CA LLC Fee: Everything You Need to Know
Understanding your CA LLC fee helps you budget your business's expenses so you don't run into any financial surprises.4 min read
CA LLC Fee
Understanding your CA LLC fee helps you budget your business's expenses so you don't run into any financial surprises.
California LLC Tax Schedule (2001 to present)
The California tax is $800 (no LLC fee) if the income is $250,000 or less; the tax is $1,700 ($900 LLC fee, $800 LLC tax if the income is between $250,000 and $499,999; is $3,300 ($2,500 LLC fee, $800 LLC tax) if the income falls between $500,000 and $999,999; is $6,800 ($6,000 LLC fee, $800 LLC tax) if the income is between $1,000,000 and $4,999,999; for any income that is greater than $5,000,000 in a single fiscal year, the tax is $12,590 ($11,790 LLC fee, $800 LLC tax).
As may be evident, the $800 a year is a standard tax for all LLCs doing business within California, no matter how well or poorly they do. Prorates are not given out for partial years even if the business operates for under a year during the fiscal calendar. However, there are exceptions in some cases; for example, if a company does zero business, if they are a nonprofit with a tax exemption, if they are an LLC whose only member is an armed US forces veteran, or if they are an LLC switching to an S corporation taxation status.
An LLCs total income is the total amount of money they bring in from California, which is a change from previous years. Before 2007, California’s franchise tax board (also known as FTB) originally taxed any income from Californian LLC companies (also known as limited liability companies). Two court cases changed that and established a new precedent: Northwest Energetic Services, LLC vs. California Franchise Tax Board (2008) and Ventas Finance I, LLC vs. Franchise Tax Board (also of 2008). From then on, the California franchise tax board could tax money that came from California business.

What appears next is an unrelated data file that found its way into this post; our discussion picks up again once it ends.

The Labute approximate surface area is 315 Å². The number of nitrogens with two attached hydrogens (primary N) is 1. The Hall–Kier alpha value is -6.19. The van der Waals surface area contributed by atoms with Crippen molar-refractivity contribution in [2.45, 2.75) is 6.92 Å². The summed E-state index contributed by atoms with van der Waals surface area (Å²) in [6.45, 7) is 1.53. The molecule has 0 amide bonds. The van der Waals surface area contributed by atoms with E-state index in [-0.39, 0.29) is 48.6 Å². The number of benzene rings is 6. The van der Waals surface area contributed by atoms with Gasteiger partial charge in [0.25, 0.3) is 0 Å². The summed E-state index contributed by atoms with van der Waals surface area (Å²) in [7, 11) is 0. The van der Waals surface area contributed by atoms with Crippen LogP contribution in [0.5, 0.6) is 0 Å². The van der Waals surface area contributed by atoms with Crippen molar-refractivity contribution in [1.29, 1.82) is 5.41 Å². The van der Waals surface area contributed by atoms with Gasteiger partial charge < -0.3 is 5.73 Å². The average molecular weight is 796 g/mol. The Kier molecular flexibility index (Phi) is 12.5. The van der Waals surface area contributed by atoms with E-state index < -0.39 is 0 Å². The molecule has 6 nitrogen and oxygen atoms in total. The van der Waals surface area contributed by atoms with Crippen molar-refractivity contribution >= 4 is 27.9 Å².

Since those court cases, if any LLCs overpay their taxes based off of pre-2007 taxation practices, they can request a refund.
The LLC tax is collected from LLCs for simply doing business in the state of California. If it is not paid, it is cumulative—meaning the balance will only increase year to year if it is not paid (along with any late charges, too, of course). The LLC fee, on the other hand, is of course not static, and changes year to year depending on how well the LLC does during the fiscal year. LLCs must pay both state and federal taxes each year. Again, the LLC tax is always $800, but the LLC fee will change depending on how much the company does.
California LLC Forms
LLCs doing business in California (and who are not classified as corporations), are expected to file form 568 (limited liability income company return of income), and are also expected to pay the $800 LLC tax, and fee if necessary). LLCs that aren’t required to pay the LLC tax of $800 because they meet requirements mentioned above, should instead file form 565 (also known as the Partnership Return of Income. At that time, the yearly LLC Franchise tax that is normally filed with the 3522 form (meaning the LLC tax voucher) should be submitted by the 15th day of the 4th month after the LLC was filed. From there on out, the 3522 form must be turned in by the April fifteenth year to year.
Increased Self-Employment Tax
LLCs members should know that they have an increased self-employment tax as compared to standard self-employment tax rates. In fact, each and every member of the LLC does (it doesn’t matter who’s managing the company). If there is only one member in the LLC, the LLC is thought of as a disregarded entity (and will also be treated as such even it is set as a partnership with 2+ members; however, the LLC can choose to be treated differently by the state of Californian if it decides to change its status.
Any net income that is brought in by business from the LLC is treated the same as self-employment income, which is taxed at a rate of 15.3%. This is in addition to any federal or state taxes. If that same LLC were a corporation (owned and operated in the state of California), it wouldn’t have to pay that 15.3% tax. Furthermore, if it was an S corporation in the state of Californian, it would only pay 7.65% on salaries and employment taxes.
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